The GST will lead to a down-stocking in Q1FY18, which will not fully reverse in Q2. Closing stock for the FMCG sector on June 30 will suffer a loss under the GST transition rules of 60% presumptive credit by 4-7% on paid taxes, and thus we expect a destocking. This may not fully reverse post-GST as companies may take this opportunity to make the pipeline leaner. Companies will compensate distributors, but will also advice reducing stock. While companies are willing to compensate distributors for the loss on closing stock, they will limit their cost by reducing stocks to a level which does not disrupt end-retail offtake. If closing stock is lower by 10 days, the cost goes down by 20 bps for full-year sales. Wholesalers may not necessarily down-stock pre-GST, will be impacted post-GST. Wholesalers may not necessarily down-stock in categories where they anticipate a rise in prices post-GST, to play arbitrage. Post-GST, however, wholesale will remain disrupted for a few months as they figure out ways of working.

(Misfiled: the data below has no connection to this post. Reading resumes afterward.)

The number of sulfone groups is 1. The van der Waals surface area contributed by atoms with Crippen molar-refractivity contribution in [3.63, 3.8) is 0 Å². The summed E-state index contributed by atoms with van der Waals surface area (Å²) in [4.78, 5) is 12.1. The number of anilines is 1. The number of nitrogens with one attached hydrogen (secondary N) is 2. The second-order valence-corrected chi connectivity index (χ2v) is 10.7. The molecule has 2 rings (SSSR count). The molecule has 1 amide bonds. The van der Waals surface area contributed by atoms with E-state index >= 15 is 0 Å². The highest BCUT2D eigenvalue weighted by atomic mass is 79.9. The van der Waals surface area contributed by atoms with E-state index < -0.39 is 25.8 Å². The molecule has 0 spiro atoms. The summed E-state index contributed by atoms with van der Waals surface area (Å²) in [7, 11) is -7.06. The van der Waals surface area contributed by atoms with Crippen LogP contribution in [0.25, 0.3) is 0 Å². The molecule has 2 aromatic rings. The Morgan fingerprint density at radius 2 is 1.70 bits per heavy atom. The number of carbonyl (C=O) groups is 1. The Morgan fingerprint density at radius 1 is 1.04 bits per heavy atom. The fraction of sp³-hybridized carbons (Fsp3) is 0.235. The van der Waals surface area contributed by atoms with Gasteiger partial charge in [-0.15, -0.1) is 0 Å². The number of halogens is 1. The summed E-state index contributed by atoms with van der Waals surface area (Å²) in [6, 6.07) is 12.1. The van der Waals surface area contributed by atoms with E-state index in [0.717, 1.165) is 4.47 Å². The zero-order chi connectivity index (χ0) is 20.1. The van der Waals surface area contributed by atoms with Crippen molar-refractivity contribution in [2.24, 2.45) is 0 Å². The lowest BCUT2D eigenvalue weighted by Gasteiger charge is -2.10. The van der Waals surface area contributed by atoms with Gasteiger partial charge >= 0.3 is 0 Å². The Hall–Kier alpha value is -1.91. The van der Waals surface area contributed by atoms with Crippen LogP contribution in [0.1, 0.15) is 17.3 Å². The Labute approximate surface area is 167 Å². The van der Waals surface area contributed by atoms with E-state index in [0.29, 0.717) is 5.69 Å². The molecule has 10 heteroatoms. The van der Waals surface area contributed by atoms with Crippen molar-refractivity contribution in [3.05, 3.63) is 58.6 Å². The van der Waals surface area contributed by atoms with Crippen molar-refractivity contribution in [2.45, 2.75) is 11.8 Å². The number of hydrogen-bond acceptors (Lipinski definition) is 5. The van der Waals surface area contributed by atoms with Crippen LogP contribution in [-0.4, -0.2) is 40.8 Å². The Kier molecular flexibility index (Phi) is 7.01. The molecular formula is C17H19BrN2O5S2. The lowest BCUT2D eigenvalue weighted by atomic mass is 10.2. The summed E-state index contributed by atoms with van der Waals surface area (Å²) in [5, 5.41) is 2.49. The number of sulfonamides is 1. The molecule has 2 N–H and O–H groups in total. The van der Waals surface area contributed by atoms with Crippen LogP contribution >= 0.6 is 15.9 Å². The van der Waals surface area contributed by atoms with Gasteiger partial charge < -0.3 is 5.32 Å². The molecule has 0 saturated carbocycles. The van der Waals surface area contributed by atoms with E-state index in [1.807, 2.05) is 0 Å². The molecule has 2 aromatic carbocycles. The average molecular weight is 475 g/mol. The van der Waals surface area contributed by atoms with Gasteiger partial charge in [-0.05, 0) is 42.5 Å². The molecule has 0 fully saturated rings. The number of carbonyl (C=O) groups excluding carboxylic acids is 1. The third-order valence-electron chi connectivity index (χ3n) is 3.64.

Real growth will be hard to fathom for three quarters. Staples have 30-90 days of channel inventory and stock changes can severely skew growth. First quarter will see down-stocking, Q2 will see up-stocking but a weakness in wholesale, and in Q3, the base quarter had demonetisation. The extent of channel inventory and wholesale mix varies across companies and it will thus be hard to gauge real growth trends for the next three quarters.
ITC, HUL will be least impacted, Colgate most impacted. HUL and ITC have the leanest distributor inventory and lower wholesale salience, and should be less impacted. Colgate could be most impacted as wholesale is higher and toothpaste will see more down-stocking as prices may go down.
Trade margins too have to go up. The tax payable on trade margins is increasing from 14% currently to 18-28% under GST. Companies are likely to increase trade margins by 100-200 bps to compensate for this so that net margins remain steady.